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Modeling Contrast-Imaging-Assisted Optimal Targeted Drug Delivery: A Touchable Communication Channel Estimation and Waveform Design Perspective

Research output: Contribution to journalArticle

Yifan Chen, Yu Zhou, Ross Murch, Panagiotis Kosmas

Original languageEnglish
Article number7857098
Pages (from-to)203-215
Number of pages13
JournalIEEE TRANSACTIONS ON NANOBIOSCIENCE
Volume16
Issue number3
Early online date15 Feb 2017
DOIs
Publication statusPublished - Apr 2017

Documents

  • Modeling Contrast-Imaging-Assisted_CHEN_Published15February2017_GREEN AMM

    Review_Manuscript_R1.pdf, 4.17 MB, application/pdf

    26/06/2017

    Accepted author manuscript

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King's Authors

Abstract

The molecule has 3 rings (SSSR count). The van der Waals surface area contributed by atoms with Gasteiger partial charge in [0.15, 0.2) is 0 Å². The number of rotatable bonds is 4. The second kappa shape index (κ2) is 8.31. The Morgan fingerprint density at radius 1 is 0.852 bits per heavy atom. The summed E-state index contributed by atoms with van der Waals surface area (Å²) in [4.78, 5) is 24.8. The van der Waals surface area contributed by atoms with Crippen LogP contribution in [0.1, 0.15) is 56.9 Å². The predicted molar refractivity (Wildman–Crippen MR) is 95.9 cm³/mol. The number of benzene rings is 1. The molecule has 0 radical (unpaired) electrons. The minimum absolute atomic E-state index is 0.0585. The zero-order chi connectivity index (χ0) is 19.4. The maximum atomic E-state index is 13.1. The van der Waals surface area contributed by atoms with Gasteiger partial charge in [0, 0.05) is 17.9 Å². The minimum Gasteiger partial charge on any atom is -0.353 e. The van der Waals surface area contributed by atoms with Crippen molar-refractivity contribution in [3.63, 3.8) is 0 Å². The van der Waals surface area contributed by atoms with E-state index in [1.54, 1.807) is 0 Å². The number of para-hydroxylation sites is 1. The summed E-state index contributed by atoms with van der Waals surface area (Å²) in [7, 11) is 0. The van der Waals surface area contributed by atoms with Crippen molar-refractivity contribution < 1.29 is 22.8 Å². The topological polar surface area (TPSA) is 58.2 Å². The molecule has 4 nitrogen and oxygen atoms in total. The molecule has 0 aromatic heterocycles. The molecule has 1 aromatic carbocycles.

To maximize the effect of treatment and minimize the adverse effect on patients, we propose to optimize nanorobots-assisted targeted drug delivery (TDD) for locoregional treatment of tumor from the perspective of touchable communication channel estimation and waveform design. The drug particles are the information molecules; the loading/injection and unloading of the drug correspond to the transmitting and receiving processes; the concentration-time profile of the drug particles administered corresponds to the signaling pulse. Given this analogy, we first propose to use contrast-enhanced microwave imaging (CMI) as a pretherapeutic evaluation technique to determine the pharmacokinetic model of nanorobots-assisted TDD. The CMI system applies an information-theoretic-criteria-based algorithm to estimate drug accumulation in tumor, which is analogous to the estimation of channel impulse response in the communication context. Subsequently, we present three strategies for optimal targeted therapies from the communication waveform design perspective, which are based on minimization of residual drug molecules at the end of each therapeutic session (i.e., inter-symbol interference), maximization of duration when the drug intensity is above a prespecified threshold during each therapeutic session (i.e., non-fade duration), and minimization of average rate that a therapeutic operation is not received correctly at tumor (i.e., bit error rate). Finally, numerical examples are applied to demonstrate the effectiveness of the proposed analytical framework.

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